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Tips To Improve The Air Quality Of Your Room

Updated on February 7, 2016

Tips To Improve The Air Quality Of Your Room

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The air inside your room may be loaded with pollutants such as lead, formaldehyde, fire retardants, radon, and volatile chemicals from conventional cleaners. The Environmental Protection Agency (EPA) states that the air within homes can be more polluted than the outdoor air, even in the most industrialized cities. According to the EPA, there are three basic categories of indoor air pollutants, that include the following:

  1. Combustion pollutants: These include Carbon monoxide and Nitrogen dioxide gases or particles that come from woodstoves, gas stoves, water heaters, dryers, and fireplaces, that are either improperly vented or not vented at all.
  2. Volatile organic compounds: These include benzene, acetone, ethylene glycol, and formaldehyde found in paints, varnishes, cleaning and disinfecting supplies, building materials and furnishings, glues, adhesives, air fresheners and dry cleaned clothes.
  3. Mold, second-hand smoke and pet dander.

Some Houseplants Moonlight As Efficient Air Purifiers

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Tips To Improve Indoor Air Quality

  1. Mopping and regular vacuum cleaning. Various chemicals accumulate and settle in the household dust for decades. Using a vacuum with an HEPA filter (High-Efficiency Particulate Air), you can reduce the concentration of lead, brominated fire retardants, pollen etc. in your room air. In high traffic areas, vacuum the same spot several times. Mopping picks up the dust that vacuuming leaves behind. New microfiber mops capture more dust and dirt than their traditional counterparts. Put a large floor mat at every door. This reduces the amount of dirt and pollutants that people bring in on their shoes. Consider removing shoes at the door.
  2. Maintain the humidity level. Keeping humidity around 30-50% helps keep mold under control. A dehumidifier helps reduce the moisture level indoors. Fix plumbing leaks, use an exhaust fan when cooking or bathing.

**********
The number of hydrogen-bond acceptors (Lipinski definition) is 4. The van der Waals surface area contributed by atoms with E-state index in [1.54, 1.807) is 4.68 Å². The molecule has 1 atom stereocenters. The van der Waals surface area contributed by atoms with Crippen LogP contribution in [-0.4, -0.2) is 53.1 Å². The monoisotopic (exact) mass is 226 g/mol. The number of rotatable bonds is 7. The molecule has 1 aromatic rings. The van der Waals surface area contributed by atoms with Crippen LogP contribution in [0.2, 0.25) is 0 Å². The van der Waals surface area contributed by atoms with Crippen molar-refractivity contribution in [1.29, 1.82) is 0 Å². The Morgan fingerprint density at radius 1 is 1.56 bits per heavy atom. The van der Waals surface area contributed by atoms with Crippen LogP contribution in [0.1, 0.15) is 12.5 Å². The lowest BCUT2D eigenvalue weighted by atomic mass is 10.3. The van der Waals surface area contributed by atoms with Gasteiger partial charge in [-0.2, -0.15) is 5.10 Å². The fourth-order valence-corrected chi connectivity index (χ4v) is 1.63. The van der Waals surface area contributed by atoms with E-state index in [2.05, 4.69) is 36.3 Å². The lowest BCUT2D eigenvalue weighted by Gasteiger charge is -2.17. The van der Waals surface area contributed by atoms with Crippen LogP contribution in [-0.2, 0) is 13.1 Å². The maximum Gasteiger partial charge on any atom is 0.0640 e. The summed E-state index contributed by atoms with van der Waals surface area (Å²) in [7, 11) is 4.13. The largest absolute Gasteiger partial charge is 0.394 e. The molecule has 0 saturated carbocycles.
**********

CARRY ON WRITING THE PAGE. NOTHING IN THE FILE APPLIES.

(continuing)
3. Minimize chemical pollutants. Avoid smoking indoors. Minimize use of harsh solvent-based cleaners with a strong fragrance. Control car and appliance exhaust. Do not idle lawnmowers or engines in the garage, especially those that are attached to the house.
  4. Buy machine washable beddings. Wash pillows, sheets, and comforters, at least on a weekly basis.
  5. Ensure proper ventilation. Open doors and windows when the temperature and humidity levels permit. Make sure that fuel-burning furnaces, fireplaces, heaters, exhaust fans and other appliances are vented to the outside well away from the windows.
  6. Do not remove asbestos. It is a mineral fiber that can be found in many older homes. Pipe coverings, flooring, and roofs are likely places to find it. Check asbestos containing materials regularly for damage. Do not try to remove asbestos that is already in place. If the material is damaged or you plan to remodel, always get professional help.
  7. Houseplants to purify room air. Some houseplants such as the Dwarf date palm, Areca palm, Bamboo palm, Red-edged dracaena, Boston fern, English ivy, Money plant, and Peace lily moonlight as efficient air purifiers. For best results, put as many plants as you can care for, in the room you use the most. Be sure not to overwater, as too much soil moisture leads to mold growth. The dense foliage of English ivy excels at absorbing formaldehyde, the most prevalent indoor air pollutant which shows up in wood floorboard resins and synthetic carpet dyes. Dracaena, also known as corn plant, is best for removing xylene, trichloroethylene, and formaldehyde which can be introduced to indoor air through lacquers, varnishes, and gasoline. Boston fern is easy to grow, good at filtering air, and resilient.
  8. Use of natural air fresheners. Natural substances such as coffee grounds can cut certain smells. You can use fresh or used coffee grounds, but if you are going with used, let them dry out a bit. Place them in a bowl wherever you need an odour removed or wrap them up in a coffee filter or old stocking and hang them in a closet or from a shelf. To prepare a custom potpourri, you require dried flowers. Put them in a container and add a few drops of an essential oil of your choice. Close the container and allow the flowers to absorb oil for a couple of weeks. Then arrange all of your ingredients in a bowl or jar. Small sachets or pouches of scent filled with spices, incense cones, and essential oil soaked makeup pads or cotton balls can also be used. You can even make your own scented wooden blocks and place them in the corners of your room. For this, you require wooden blocks, small paint brushes, and scented oil or perfume. By either painting or spraying on it, cover each wood block with oil or perfume. Then put them in a closed container with extra oil. Shake it up to make sure that the wood blocks are coated with the oil. Let the blocks sit in the oil overnight so that everything is absorbed.

Reference sources:

www.rodalesorganiclife.com

www.viralnova.com

www.thisoldhouse.com

www.goodhousekeeping.com

www.webmd.com

www.greengaurd.com

www.apartmenttherapy.com

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